Not counting the lockout-shortened 2013 season, the last time there was no 100-point man or 50-goal scorer in the NHL was 2003-04.
That year, Martin St. Louis won the Art Ross Trophy with 94 points and three players — Rick Nash, Ilya Kovalchuk and Jarome Iginla — shared the Rocket Richard Trophy with 41 goals. It was statistically the deadest season of the so-called Dead Puck Era.
There would be no hockey in 2004-05 due to a lockout. When the league returned to action, goal-scoring rose to levels not seen in a decade, largely because power plays skyrocketed due to a crackdown on obstruction.
But scoring has since fallen to around 2003-04 levels. And in 2015-16, it’s possible once again that there will be no 100-point man or 50-goal scorer. Patrick Kane has 94 points with five games to go. Alex Ovechkin has 44 goals with six games left.
This time, the crackdown is expected to involve the goaltenders’ equipment. What effect that has remains to be seen, but it’s no wonder the netminders have been targeted. The average save percentage is currently .915. Thirty years ago, it was .873. Ten years ago, it was. 901.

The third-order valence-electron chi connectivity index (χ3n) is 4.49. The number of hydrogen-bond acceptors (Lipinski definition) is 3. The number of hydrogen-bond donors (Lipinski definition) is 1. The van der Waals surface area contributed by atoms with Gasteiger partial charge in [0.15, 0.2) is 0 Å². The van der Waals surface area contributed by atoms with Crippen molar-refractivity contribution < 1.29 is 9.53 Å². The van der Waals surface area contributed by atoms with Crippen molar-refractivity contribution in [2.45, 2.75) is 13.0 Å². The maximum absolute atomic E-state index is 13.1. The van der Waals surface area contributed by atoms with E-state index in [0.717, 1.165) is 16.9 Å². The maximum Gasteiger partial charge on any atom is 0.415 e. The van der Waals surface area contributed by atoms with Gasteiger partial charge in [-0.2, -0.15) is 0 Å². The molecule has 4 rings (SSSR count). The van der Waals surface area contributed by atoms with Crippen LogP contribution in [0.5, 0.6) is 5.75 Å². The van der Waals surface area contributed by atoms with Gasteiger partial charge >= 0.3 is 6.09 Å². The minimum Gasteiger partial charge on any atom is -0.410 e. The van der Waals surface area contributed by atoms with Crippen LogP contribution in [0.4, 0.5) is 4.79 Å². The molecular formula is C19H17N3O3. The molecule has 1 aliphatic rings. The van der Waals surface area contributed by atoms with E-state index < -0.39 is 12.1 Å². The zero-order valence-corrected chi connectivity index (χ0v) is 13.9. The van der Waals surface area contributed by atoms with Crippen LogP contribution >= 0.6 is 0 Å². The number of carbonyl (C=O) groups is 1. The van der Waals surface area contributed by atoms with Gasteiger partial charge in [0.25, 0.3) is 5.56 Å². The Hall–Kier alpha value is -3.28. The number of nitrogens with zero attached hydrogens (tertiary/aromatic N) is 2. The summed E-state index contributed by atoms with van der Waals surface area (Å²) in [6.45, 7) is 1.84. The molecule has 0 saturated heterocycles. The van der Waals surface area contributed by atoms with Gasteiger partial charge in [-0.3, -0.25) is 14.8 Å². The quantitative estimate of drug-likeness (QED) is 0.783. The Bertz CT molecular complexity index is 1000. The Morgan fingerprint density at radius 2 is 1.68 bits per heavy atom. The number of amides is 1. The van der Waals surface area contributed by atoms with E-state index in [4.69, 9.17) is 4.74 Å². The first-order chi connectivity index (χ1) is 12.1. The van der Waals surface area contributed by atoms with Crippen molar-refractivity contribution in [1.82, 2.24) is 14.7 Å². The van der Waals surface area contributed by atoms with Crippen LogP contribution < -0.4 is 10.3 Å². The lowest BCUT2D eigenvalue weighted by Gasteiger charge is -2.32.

Many, of course, are happy with the game as it is. Last night in Philadelphia, there were only two goals scored between the Flyers and Capitals, but fans hardly got shortchanged. There were 64 shots combined and all sorts of scoring chances. Not to mention the intensity. There was plenty of that. Later on, the Ducks and Flames would combine for a rare 11 goals. But it wasn’t a great game. It was an 8-3 blowout.
Others would like to see more goals, more lead changes. It’s been said that 6-5 is the best score in hockey. In the 1987 Canada Cup finals between Canada and the Soviet Union, all three games were decided by that score. In Game 3, Canada overcame a 3-0 deficit to win, as Wayne Gretzky and Mario Lemieux teaming up for one of the most famous goals in international history:
It’s probably never going to be like that again. The goaltenders are too good, the coaching too detailed. There would have to be dramatic rule changes. Or bigger nets. Mike Babcock’s an advocate of the latter, but to this point he remains in the minority.